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Beating the Entrepreneur’s ‘Curse’

July 10, 2012

One of the interesting things that entrepreneurs have to deal with is known as the entrepreneur’s curse. For those of us who are start-up business owners it is extremely easy to lose focus, often times our minds are FILLED with new ideas!

 

After all, if you started office cleaning service could you also: clean houses, wash windows, clean carpets, start a lawn care service… and the list goes on and on…

 

Often I think it is built into the entrepreneur’s DNA – we know we should finish what we started, BUT the world is full of so many interesting opportunities! As a result, we often find it difficult to complete some of our most pressing projects and responsibilities.

 

Author Pat Flynn suggests doing two simple things that help you keep your focus and control the entrepreneur’s curse.

 

First, when a new idea comes into his head, he writes it down, along with why he thinks it’s a good idea. You might want to jot these things down on a 3 x 5 card, and then set it aside for the time being.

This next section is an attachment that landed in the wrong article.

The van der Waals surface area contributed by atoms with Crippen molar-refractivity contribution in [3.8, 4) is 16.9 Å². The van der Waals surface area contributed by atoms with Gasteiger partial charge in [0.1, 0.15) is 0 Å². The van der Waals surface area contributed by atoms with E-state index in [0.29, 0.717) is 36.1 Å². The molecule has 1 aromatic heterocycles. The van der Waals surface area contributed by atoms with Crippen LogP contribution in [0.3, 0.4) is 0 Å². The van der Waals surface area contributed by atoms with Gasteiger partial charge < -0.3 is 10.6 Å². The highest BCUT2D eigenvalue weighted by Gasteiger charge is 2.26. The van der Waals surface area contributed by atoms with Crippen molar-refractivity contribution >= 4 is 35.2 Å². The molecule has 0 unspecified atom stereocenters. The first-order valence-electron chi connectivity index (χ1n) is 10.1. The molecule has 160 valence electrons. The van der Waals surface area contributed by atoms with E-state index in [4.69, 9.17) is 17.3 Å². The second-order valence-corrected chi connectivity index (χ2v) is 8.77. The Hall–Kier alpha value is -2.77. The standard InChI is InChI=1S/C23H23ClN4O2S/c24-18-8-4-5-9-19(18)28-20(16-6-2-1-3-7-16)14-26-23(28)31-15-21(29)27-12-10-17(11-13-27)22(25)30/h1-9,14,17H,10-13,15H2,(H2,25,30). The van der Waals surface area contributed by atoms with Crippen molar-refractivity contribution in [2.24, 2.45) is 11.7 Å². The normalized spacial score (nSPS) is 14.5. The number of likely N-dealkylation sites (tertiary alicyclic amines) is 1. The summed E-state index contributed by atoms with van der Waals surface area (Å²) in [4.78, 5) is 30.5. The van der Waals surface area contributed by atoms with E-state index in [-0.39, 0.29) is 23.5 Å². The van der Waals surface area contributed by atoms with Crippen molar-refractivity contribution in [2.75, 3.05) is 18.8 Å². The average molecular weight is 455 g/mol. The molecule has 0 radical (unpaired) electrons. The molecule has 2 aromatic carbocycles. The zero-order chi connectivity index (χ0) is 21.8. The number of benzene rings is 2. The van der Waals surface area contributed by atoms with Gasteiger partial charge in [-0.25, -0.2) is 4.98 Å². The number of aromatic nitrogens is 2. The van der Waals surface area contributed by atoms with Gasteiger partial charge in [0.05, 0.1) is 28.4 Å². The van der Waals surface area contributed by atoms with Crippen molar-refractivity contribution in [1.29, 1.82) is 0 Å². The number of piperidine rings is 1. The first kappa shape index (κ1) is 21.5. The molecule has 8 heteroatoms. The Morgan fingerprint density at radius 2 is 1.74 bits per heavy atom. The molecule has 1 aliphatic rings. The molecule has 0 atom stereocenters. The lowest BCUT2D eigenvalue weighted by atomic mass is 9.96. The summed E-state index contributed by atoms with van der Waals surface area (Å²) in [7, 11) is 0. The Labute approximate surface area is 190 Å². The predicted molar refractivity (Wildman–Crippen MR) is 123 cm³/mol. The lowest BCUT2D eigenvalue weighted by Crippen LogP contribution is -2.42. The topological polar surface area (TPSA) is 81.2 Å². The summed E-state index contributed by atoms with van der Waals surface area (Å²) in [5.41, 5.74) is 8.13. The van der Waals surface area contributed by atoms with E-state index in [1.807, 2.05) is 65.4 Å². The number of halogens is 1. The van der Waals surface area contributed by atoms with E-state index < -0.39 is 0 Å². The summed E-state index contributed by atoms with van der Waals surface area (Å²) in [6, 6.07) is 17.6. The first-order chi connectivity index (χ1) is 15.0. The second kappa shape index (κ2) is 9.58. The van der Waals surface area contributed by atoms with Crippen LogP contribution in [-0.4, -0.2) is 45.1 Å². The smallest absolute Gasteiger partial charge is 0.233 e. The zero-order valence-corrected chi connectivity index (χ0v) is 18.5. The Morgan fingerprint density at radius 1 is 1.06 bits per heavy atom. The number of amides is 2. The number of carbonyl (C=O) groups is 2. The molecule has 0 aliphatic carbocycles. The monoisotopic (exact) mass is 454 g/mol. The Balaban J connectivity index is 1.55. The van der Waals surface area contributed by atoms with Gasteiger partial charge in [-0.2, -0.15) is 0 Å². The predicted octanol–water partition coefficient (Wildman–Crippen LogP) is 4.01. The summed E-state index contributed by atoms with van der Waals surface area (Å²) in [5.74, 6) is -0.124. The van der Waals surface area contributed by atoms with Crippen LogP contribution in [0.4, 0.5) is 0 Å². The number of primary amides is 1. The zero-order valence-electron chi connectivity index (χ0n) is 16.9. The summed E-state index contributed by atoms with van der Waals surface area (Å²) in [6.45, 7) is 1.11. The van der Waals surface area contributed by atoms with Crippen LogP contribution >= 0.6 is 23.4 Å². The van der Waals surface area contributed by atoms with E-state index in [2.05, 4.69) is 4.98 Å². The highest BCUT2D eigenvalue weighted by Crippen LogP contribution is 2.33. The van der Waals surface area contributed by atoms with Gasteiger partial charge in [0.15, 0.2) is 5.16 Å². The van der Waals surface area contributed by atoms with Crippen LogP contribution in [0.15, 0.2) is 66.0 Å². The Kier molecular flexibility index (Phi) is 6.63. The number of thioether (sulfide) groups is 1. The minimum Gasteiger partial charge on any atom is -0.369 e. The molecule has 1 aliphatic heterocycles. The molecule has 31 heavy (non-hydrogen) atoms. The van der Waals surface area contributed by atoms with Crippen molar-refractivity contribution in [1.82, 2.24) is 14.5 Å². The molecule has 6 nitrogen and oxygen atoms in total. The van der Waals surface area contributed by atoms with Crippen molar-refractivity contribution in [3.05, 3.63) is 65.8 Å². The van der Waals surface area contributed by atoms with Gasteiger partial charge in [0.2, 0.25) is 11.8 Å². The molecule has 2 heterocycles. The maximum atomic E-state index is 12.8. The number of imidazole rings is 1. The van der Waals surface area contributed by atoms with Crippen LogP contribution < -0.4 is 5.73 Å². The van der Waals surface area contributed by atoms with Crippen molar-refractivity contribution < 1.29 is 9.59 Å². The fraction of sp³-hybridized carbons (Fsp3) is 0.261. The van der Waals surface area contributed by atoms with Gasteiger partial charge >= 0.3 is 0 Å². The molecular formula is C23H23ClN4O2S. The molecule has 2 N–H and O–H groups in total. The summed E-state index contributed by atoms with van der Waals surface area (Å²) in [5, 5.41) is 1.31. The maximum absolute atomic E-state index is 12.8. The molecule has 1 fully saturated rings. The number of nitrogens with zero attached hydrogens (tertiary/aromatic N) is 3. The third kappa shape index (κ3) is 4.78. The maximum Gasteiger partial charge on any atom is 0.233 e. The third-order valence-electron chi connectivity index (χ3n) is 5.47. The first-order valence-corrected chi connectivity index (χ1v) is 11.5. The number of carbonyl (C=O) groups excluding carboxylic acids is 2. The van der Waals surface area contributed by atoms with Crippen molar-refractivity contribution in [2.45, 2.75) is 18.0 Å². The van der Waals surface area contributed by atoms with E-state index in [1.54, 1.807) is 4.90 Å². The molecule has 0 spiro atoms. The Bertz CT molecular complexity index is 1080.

You see, you really can’t afford to take time to work on something new until you have finished what you originally started. No matter how far along you may be on a project, whether 5% or 95%, your project is actually unfinished and can provide no product or service to its intended market.

 

Second, after you have finished your project (s), then is the time to pull out your 3 x 5 cards, look them over, and try to remember exactly why you were so excited about the possibilities.

 

Yes, it was a great idea when you first thought of it, but is it just as good an idea now? The answer may be ‘YES’. If that is true this may be the time to devote time, energy, and resources to working on this idea. But if you’re not sure, or the answer is ‘NO’, isn’t it good to know that you did not stop work on a useful project to devote time, energy, and resources to something that may be of lesser or no value?

 

Author Pamela Slim, in her book, Escape from Cubicle Nation, talks about creating a vision board; a graphic representation of words and images related to your topic of interest. She says if you are a highly visual person, it can be a great way to start your brainstorming process, and to see a picture of your interest in one place.

 

In order to stay focused, I use an 8.5 x 11 legal pad as my vision board to help me get a project done. At the top of the page I define the project; then, spaced two or three lines apart, I list the various steps necessary to accomplish the project. Then, step-by-step, I work the project until it’s completed.

 

It IS an effort, I love to go off on ‘rabbit-trails’, but it forces me to stay focused.

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